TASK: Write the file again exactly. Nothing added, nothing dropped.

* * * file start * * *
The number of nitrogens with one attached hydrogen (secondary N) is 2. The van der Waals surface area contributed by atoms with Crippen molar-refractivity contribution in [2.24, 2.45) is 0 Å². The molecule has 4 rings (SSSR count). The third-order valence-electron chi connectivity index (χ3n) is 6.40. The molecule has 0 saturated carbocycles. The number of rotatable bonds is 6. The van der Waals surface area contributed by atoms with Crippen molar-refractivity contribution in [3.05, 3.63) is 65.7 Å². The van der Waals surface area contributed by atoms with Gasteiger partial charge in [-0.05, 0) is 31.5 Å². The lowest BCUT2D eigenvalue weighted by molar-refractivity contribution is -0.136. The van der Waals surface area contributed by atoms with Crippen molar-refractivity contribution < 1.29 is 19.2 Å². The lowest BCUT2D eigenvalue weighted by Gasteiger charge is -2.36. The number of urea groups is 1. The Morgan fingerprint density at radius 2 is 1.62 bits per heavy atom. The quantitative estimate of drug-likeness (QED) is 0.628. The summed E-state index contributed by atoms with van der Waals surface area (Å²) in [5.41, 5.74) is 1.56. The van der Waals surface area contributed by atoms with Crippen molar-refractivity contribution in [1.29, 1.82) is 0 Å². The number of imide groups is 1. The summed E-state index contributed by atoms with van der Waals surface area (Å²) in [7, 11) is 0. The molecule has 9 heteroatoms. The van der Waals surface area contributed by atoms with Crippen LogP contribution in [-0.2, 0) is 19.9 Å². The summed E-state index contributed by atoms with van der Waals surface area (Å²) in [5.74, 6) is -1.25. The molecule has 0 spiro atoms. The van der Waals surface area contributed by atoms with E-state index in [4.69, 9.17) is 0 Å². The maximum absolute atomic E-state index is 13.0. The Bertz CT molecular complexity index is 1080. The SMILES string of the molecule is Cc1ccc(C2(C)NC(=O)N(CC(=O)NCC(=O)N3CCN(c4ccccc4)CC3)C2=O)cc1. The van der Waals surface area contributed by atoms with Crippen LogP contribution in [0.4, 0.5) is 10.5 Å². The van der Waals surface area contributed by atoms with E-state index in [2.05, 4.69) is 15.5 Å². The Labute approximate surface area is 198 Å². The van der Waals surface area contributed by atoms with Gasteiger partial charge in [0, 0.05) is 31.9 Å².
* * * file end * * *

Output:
The number of nitrogens with one attached hydrogen (secondary N) is 2. The van der Waals surface area contributed by atoms with Crippen molar-refractivity contribution in [2.24, 2.45) is 0 Å². The molecule has 4 rings (SSSR count). The third-order valence-electron chi connectivity index (χ3n) is 6.40. The molecule has 0 saturated carbocycles. The number of rotatable bonds is 6. The van der Waals surface area contributed by atoms with Crippen molar-refractivity contribution in [3.05, 3.63) is 65.7 Å². The van der Waals surface area contributed by atoms with Gasteiger partial charge in [-0.05, 0) is 31.5 Å². The lowest BCUT2D eigenvalue weighted by molar-refractivity contribution is -0.136. The van der Waals surface area contributed by atoms with Crippen molar-refractivity contribution < 1.29 is 19.2 Å². The lowest BCUT2D eigenvalue weighted by Gasteiger charge is -2.36. The number of urea groups is 1. The Morgan fingerprint density at radius 2 is 1.62 bits per heavy atom. The quantitative estimate of drug-likeness (QED) is 0.628. The summed E-state index contributed by atoms with van der Waals surface area (Å²) in [5.41, 5.74) is 1.56. The van der Waals surface area contributed by atoms with Crippen molar-refractivity contribution in [1.29, 1.82) is 0 Å². The number of imide groups is 1. The summed E-state index contributed by atoms with van der Waals surface area (Å²) in [7, 11) is 0. The molecule has 9 heteroatoms. The van der Waals surface area contributed by atoms with Crippen LogP contribution in [-0.2, 0) is 19.9 Å². The summed E-state index contributed by atoms with van der Waals surface area (Å²) in [5.74, 6) is -1.25. The molecule has 0 spiro atoms. The van der Waals surface area contributed by atoms with E-state index in [4.69, 9.17) is 0 Å². The maximum absolute atomic E-state index is 13.0. The Bertz CT molecular complexity index is 1080. The SMILES string of the molecule is Cc1ccc(C2(C)NC(=O)N(CC(=O)NCC(=O)N3CCN(c4ccccc4)CC3)C2=O)cc1. The van der Waals surface area contributed by atoms with Crippen LogP contribution in [0.4, 0.5) is 10.5 Å². The van der Waals surface area contributed by atoms with E-state index in [2.05, 4.69) is 15.5 Å². The Labute approximate surface area is 198 Å². The van der Waals surface area contributed by atoms with Gasteiger partial charge in [0, 0.05) is 31.9 Å².